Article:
Known only as “Mom,” Ed, Angela, and Joe’s mother is a negligent parent who abuses alcohol and leaves her children to their own devices. One of the worst aspects of her behavior is her treatment of Ed, whom she frequently exhorts to leave the house and “get a job.” Her abuse of Ed is one of the reasons he runs away from home in Aunt Karen’s car. After Ed is charged with murder, Mom doesn’t advocate for him and is too passive to act. Although she sometimes writes to Ed in prison and promises to meet him before his execution, she does not keep her promise. Mom’s behavior highlights how familial abuse fuels the cycle of minors getting in trouble with the law.
A complex character, Aunt Karen is the maternal aunt of Ed, Angela, and Joe. Aunt Karen moves into their Arlington home to care for Joe and Angela after Mom leaves them. Once very fond of Ed, Aunt Karen turns against him after his arrest, convinced that Ed is the reason for their family’s decline. She discourages Joe and Angela from meeting Ed and refuses to pay for legal aid for him. When Joe moves to Wakeling, Aunt Karen spitefully cuts off his financial resources.
However, Aunt Karen has also been a positive influence in Joe and Angela’s childhood, providing them with much-needed structure. Although Aunt Karen cannot be absolved for her treatment of Ed, she does show up for him and his siblings in the end. When Angela decides to witness Ed’s execution, Aunt Karen stays with her. Aunt Karen proves an important observation made by Joe’s girlfriend, Nell: every person is better than their “bad” deeds.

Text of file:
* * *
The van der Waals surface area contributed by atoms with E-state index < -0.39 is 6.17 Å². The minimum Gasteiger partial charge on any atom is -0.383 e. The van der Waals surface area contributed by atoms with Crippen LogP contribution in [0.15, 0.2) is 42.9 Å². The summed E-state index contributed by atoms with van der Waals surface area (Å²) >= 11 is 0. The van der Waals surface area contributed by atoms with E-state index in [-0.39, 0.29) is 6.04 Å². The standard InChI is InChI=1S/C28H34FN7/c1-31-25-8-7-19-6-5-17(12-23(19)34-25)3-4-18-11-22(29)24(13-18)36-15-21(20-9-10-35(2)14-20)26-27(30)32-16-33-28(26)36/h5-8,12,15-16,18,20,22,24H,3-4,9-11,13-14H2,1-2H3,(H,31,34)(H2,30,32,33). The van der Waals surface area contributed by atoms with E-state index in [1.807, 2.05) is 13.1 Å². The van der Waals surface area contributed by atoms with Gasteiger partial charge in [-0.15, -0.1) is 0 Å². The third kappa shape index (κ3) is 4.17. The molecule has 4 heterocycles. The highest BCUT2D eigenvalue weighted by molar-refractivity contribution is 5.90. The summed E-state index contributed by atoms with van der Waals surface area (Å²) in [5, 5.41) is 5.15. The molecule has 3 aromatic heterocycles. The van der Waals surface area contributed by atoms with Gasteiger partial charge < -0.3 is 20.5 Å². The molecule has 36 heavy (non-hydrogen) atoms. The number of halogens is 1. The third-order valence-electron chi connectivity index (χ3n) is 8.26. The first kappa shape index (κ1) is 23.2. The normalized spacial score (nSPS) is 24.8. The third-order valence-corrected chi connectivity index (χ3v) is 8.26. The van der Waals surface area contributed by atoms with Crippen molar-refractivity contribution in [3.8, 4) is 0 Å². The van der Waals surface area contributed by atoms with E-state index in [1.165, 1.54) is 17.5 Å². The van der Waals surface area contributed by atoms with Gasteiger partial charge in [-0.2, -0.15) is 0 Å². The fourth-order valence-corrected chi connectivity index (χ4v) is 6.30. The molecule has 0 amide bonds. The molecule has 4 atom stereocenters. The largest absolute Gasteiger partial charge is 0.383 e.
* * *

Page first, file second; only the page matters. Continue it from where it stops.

A high school student like Joe, Nell works part-time at Bob’s Diner in Wakeling. Nell is shown to be an intelligent and self-possessed young woman. Although she initially pulls back from Joe because of reasons he learns later, she ends up falling in love with him. Compassionate and wise, Nell offers Joe a fresh perspective on the universality of human flaws.
Once Joe discovers that Nell is the daughter of prison warden Phillip Miller, he briefly refuses to see her. However, Nell treats Joe with patience and understanding, reminding him that in equating her with her father, he is “damning” her by association—just as others have damned him for being Ed’s brother. Joe and Nell are reunited before Ed’s execution.
The warden of the Wakeling state penitentiary, Miller is a committed professional and a strict father to Nell. Although his treatment of Joe is fair, Joe observes that it does not neutralize the distasteful nature of his job: Miller will be the one ordering Ed’s execution. Miller’s refusal to take a stand on Ed’s execution makes him a less-than-sympathetic character from Joe’s point of view.
A waitress at Bob’s Diner, Sue shows Joe many unexpected kindnesses, such as when she gets the truck Joe’s been working on secretly repaired. Later, she reveals that her son, a “lifer” at the prison, was killed by another inmate.
Al Mitchell is a lawyer who works for a legal aid nonprofit. After Angela writes to him, he agrees to take up Ed’s case and tries his best to revoke Ed’s death sentence. Although he enters the scene too late to be able to save Ed, his advocacy is impeccable. Mitchell represents real-life activists who tirelessly fight for the rights of prisoners.
Governor McDowell exemplifies political callousness towards poor prisoners. The last of Ed’s three chances to be granted clemency, McDowell is already inclined to deny Ed’s petition. When Mitchell takes Ed’s petition to him, he notes that McDowell is already printing a denial before even reading the petition. Despite Mitchell’s efforts, McDowell refuses to grant Ed clemency.